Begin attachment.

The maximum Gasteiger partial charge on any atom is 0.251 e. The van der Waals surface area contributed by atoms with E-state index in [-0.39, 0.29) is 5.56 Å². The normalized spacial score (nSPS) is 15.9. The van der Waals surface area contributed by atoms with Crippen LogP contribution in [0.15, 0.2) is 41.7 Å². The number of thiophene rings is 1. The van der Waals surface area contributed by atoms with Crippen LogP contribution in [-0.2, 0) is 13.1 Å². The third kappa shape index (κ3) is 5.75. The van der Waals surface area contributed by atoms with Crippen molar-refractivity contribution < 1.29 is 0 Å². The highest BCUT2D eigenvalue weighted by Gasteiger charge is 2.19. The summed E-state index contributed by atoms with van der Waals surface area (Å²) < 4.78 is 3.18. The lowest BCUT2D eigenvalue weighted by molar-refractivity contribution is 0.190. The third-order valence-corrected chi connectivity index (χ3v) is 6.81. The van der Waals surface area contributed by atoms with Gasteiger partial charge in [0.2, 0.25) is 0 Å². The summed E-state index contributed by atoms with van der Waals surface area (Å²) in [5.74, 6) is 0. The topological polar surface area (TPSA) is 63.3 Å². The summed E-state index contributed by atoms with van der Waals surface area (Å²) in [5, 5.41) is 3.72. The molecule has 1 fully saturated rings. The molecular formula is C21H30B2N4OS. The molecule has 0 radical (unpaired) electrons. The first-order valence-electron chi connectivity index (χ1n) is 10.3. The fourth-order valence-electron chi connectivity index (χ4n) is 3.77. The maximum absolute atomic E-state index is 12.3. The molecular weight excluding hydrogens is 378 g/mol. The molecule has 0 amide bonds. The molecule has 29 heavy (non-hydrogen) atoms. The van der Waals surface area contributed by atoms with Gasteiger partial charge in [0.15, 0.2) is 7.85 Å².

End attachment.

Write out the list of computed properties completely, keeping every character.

The maximum Gasteiger partial charge on any atom is 0.251 e. The van der Waals surface area contributed by atoms with E-state index in [-0.39, 0.29) is 5.56 Å². The normalized spacial score (nSPS) is 15.9. The van der Waals surface area contributed by atoms with Crippen LogP contribution in [0.15, 0.2) is 41.7 Å². The number of thiophene rings is 1. The van der Waals surface area contributed by atoms with Crippen LogP contribution in [-0.2, 0) is 13.1 Å². The third kappa shape index (κ3) is 5.75. The van der Waals surface area contributed by atoms with Crippen molar-refractivity contribution < 1.29 is 0 Å². The highest BCUT2D eigenvalue weighted by Gasteiger charge is 2.19. The summed E-state index contributed by atoms with van der Waals surface area (Å²) < 4.78 is 3.18. The lowest BCUT2D eigenvalue weighted by molar-refractivity contribution is 0.190. The third-order valence-corrected chi connectivity index (χ3v) is 6.81. The van der Waals surface area contributed by atoms with Gasteiger partial charge in [0.2, 0.25) is 0 Å². The summed E-state index contributed by atoms with van der Waals surface area (Å²) in [5.74, 6) is 0. The topological polar surface area (TPSA) is 63.3 Å². The summed E-state index contributed by atoms with van der Waals surface area (Å²) in [5, 5.41) is 3.72. The molecule has 1 fully saturated rings. The molecular formula is C21H30B2N4OS. The molecule has 0 radical (unpaired) electrons. The first-order valence-electron chi connectivity index (χ1n) is 10.3. The fourth-order valence-electron chi connectivity index (χ4n) is 3.77. The maximum absolute atomic E-state index is 12.3. The molecular weight excluding hydrogens is 378 g/mol. The molecule has 0 amide bonds. The molecule has 29 heavy (non-hydrogen) atoms. The van der Waals surface area contributed by atoms with Gasteiger partial charge in [0.15, 0.2) is 7.85 Å².